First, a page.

There, farming and the huge poultry industry account for nearly a quarter of the state's income from cash agricultural sales.
Overall, statistics from the Maryland Department of Agriculture show a steady decline in small farms like the Albrights' and a slight increase in farms of 1,000 acres or larger since 1982.
Lloyd Reynolds, president of the Baltimore County Farm Bureau, says that 1,310 families are registered with the bureau as farm families, but only about 350 are considered full-time farmers.
But Tom Albright is more interested in the weather than in abstract figures. A severe drought in 1988 almost wiped him out, and led to his only assistance from the government. "The county was declared a disaster area, and we got some low-interest loans and small grants," he says. "But I really don't look to the government for anything. No one should promise you a living."
He would like to see the farm population get some respect, however, and he resents what he perceives as a negative public attitude toward farmers. "People say, 'Look at him, he's getting rich.' I pay a $6,000-a-year health insurance bill, a 13.6 percent self-employment tax, workmen's comp, and I have to provide for my own retirement. I don't mind, because this is what I choose to do, but I'm not getting rich," he says.
He also has a considerable investment in specialized farm equipment for vegetables, plus four large and three small tractors and three pickup trucks. He buys used equipment and fixes it up himself.
He pays two young Mexican men to help him for six months each year. They get about $300 a week plus free housing in a tenant house on the Old York Road farm.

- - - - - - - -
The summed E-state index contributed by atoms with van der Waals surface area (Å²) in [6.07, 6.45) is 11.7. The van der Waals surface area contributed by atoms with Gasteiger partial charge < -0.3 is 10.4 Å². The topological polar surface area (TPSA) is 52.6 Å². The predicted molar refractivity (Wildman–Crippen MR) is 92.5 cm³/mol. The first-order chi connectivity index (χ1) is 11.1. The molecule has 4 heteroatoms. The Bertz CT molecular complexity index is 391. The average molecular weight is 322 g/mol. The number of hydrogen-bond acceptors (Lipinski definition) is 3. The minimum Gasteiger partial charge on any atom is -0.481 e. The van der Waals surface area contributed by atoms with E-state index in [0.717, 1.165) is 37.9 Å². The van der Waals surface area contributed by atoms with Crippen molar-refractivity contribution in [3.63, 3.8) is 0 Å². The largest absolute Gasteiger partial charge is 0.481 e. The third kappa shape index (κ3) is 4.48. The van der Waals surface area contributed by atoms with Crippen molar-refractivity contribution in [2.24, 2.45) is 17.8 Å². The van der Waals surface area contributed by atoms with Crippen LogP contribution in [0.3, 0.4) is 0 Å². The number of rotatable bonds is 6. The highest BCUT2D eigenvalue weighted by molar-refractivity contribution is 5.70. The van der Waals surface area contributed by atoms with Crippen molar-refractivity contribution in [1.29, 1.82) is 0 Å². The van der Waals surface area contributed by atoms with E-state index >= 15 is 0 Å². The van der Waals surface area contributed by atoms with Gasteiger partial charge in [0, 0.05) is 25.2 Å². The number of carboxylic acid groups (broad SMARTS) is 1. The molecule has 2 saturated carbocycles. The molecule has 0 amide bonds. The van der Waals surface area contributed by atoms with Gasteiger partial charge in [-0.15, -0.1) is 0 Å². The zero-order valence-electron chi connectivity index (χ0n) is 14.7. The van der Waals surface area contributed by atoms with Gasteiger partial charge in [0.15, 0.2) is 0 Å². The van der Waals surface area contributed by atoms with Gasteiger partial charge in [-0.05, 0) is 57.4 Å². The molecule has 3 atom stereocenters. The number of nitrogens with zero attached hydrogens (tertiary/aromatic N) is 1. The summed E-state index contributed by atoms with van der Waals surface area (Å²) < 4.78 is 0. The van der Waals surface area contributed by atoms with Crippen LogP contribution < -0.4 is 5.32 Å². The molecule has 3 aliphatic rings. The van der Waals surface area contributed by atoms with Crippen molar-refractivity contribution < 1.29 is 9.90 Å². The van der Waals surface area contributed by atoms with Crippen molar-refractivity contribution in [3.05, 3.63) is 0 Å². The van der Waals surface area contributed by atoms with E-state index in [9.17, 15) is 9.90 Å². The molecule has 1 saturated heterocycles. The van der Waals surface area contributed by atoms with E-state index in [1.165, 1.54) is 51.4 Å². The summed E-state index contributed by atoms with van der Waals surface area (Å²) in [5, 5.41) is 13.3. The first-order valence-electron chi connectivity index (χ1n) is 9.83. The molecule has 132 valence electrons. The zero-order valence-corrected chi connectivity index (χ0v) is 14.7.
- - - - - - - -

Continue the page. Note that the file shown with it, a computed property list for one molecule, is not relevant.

"They're excellent workers," Tom Albright says. "We tried local people, including some from the city, but it didn't work out at all. One of the young men has been with me for five years."
Another aggravation is the allegation that farmers are heavy polluters of streams and rivers.
"We're less than 1 percent of the state population, but we're blamed for 40 percent of the pollution," he says. "We're a high-tech industry now, with all the latest techniques for keeping pollution down and production up.
"We use minimum till or no till to cut runoff and keep blowing dust down, and we measure pesticides and herbicides by the ounce," he says. "It obviously pays me to keep amounts as small as possible."
All that seems a distant problem to Milton Albright as he sits in the shade of a huge maple tree and gives advice to customers looking for choice flower plants.
"I started the flowers for Tom when I retired," he says. "I knew all about farming, but nothing about flowers. Now the flowers make up about 25 percent of the business."
Kevin Mahoney, a 15-year-old Dulaney High School student, arrives to mind the stand, which is open 10 a.m. to 6 p.m. every day but Sunday. He is one of four Dulaney students who work for the Albrights during the summer. "Some people are never satisfied," he says, laughing. "They look around, they think you're keeping the best corn in the garage."
Corn is king of the road stands
In the vegetable-stand business, corn is king. "People start asking for corn in May," Milton Albright says. "It's what draws people to the stand. You produce good corn and you've got a good business. We pick corn three or four times a day, and keep it cool and damp. And we don't keep it overnight. We feed it to Tom's cows."
The Albrights will sell 500 dozen ears of corn on a good Saturday, and 2,000 dozen in a peak week.
"You have to make it right now," says Milton Albright. "We have six months when hardly a dime comes in. We still work, fixing machinery and painting, but we don't make any money."
Does he have any tips for customers?
"Yes," he answered. "Women like to squeeze the tomatoes. Men pull open the husks on the ears of corn to check the kernels.
"You can bring them back if they aren't right," says Mr. Albright, "but please don't squeeze the tomatoes."